9R30. Superplastic Flow: Phenomenology and Mechanics. Engineering Materials Series. - KA Padmanabhan (Indian Inst of Tech, Kanpur, 208016, India), RA Vasin (Moscow State Univ, Moscow, 119899, Russia), FU Enikeev (Inst of Metals Superplasticity Prob, Ufa, 450081, Russia). Springer-Verlag, Berlin. 2001. 363 pp. ISBN 3-540-67842-5. $99.00.

Reviewed by MJ Zyczkowski (Inst of Mech and Machine Des, Politechnika Krakowska, Cracow Univ of Tech, ul Warszawska 24, 31-155 Krakow, Poland).

Superplasticity is defined as the ability to exhibit very large tensile elongation prior to failure. From the viewpoint of solid mechanics, it corresponds to finite-strain plasticity and viscoplasticity including metal forming processes. On the other hand, from the viewpoint of materials science, the most important is the microstructure that determines necessary properties, finding the composition of alloys, the ranges of temperature and strain rate making it possible to obtain large elongations. The classical example of a superplastic material is that of the eutectoid system of approximately 80% aluminum and 20% zinc.

The book under review aims at a presentation of superplasticity both from the mechanical and from the metallurgical point of view. It is divided into six chapters and four appendices. The first introductory chapter gives historical background, basic concepts, and typical mathematical descriptions of uniaxial state of stress. Particular attention is paid to Norton’s power creep law and its direct generalization to viscoplasticity—they are the most frequently used in superplasticity. The second chapter, Mechanics of solids, presents fundamental concepts of continuum mechanics, in particular of plasticity and creep, and discusses various aspects of experimental investigations in solid mechanics. Chapter 3, the longest, Constitutive equations for superplastics (80 pp) is in its majority devoted to uniaxial states and just the last 15 pages deal with the general multiaxial states and use tensorial notation. The uniaxial constitutive equations are divided into phenomenological and physical equations. The first group discusses many generalizations of Maxwell’s and Bingham’s bodies and the relevant mechanical models including nonlinear viscous elements. Examples of the materials conforming to particular models are supplied in most cases. Physical equations include microstructural parameters like the grain size, but the authors state that the problem of validity and meaning of physical parameters is beyond the scope of their book. Multiaxial states are restricted to the strain-hardening creep and Ilyushin’s theory of elastic-plastic processes. Chapters 4 and 5 consider applications to the problems of metalworking: bulging, sheet forming, bulk forming, extrusion, drawing, and deformation processing. Numerical methods are discussed in detail, but several analytical solutions are given as well. Short Chapter 6 is devoted to theoretical and experimental perspectives of superplasticity. Two appendices deal with finite-strain kinematics of solids and its applications. The remaining two discuss dimensional analysis and group properties of thermoviscoplasticity.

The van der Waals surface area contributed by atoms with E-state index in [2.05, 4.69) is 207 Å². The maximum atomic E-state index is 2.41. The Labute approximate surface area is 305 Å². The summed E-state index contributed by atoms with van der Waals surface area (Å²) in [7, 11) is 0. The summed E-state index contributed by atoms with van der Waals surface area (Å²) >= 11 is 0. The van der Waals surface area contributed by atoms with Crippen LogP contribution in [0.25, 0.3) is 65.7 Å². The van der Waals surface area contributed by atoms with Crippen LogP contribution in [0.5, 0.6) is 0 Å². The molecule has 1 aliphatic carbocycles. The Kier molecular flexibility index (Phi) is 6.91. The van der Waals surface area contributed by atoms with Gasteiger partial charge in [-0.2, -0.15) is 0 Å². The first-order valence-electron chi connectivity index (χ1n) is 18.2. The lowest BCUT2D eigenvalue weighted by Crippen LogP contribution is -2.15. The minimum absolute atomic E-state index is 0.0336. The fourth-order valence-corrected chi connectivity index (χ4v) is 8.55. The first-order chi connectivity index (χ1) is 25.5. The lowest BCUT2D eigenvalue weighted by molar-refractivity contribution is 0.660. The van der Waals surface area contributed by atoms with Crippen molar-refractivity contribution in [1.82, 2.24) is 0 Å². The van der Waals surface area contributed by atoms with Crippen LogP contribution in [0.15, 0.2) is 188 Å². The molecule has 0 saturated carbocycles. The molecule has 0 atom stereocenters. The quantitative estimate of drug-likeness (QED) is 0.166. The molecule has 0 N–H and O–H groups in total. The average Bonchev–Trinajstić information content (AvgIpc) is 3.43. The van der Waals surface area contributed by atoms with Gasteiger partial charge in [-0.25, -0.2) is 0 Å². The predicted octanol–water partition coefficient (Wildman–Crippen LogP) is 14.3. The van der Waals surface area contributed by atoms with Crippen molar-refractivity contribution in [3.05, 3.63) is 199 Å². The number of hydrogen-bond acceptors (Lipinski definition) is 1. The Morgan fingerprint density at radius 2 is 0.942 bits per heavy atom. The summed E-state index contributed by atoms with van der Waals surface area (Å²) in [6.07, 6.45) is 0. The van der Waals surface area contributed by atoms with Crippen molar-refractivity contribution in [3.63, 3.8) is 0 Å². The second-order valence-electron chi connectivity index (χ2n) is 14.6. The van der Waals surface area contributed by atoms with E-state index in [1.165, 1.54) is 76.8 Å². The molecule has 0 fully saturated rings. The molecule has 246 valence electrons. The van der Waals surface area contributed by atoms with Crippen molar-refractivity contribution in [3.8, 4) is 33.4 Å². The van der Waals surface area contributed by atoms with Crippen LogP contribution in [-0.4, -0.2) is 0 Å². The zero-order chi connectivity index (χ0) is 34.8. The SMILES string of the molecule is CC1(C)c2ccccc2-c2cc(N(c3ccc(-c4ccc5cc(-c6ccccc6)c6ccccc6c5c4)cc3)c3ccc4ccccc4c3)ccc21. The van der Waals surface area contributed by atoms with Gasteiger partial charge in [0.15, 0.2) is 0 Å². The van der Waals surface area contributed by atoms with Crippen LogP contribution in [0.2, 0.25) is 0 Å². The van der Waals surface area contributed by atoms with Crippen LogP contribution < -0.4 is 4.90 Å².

The book is written clearly, from the viewpoint of mechanics, physics, and materials science, with mathematics kept at an intermediate level. One can agree with the authors that it is intended for a broad variety of readers: researchers working in superplasticity and related topics, engineers in industry, and students. It contains many original results of the authors shown at the background of the present state-of-the-art. The list of references quotes 621 entries plus 15 ascribed separately to Chapter 2; they undoubtedly cover the majority of related books and papers. The subject index is well prepared, whereas the author index is lacking. The theoreticians may be disappointed by a scarce treatment of constitutive equations for multiaxial states, in particular valid for finite strains (though such equations may be found in many papers on plasticity or viscoplasticity). On the other hand, the students will be happy not to see very complicated formulas based on difficult concepts introduced in such cases.

The book contains some inconsistencies. For example, on page 35, the authors state that the analysis in superplasticity should follow the theory of finite strain, but on the same page they note that all the problems in their book are discussed for small deformation. On page 37, the authors write: “Only logarithmic strain tensor is popular and clear among specialists in superplasticity,” but the general definition of such a tensor is not given (like, for example, by J Betten, Kontinuumsmechanik, Springer 1993, p 44).

Nevertheless, in conclusion Superplastic Flow: Phenomenology and Mechanics may be recommended to the researchers, engineers, and students, in view of its originality, comprehensive treatment, valuable references, and formulation of many directions of future research.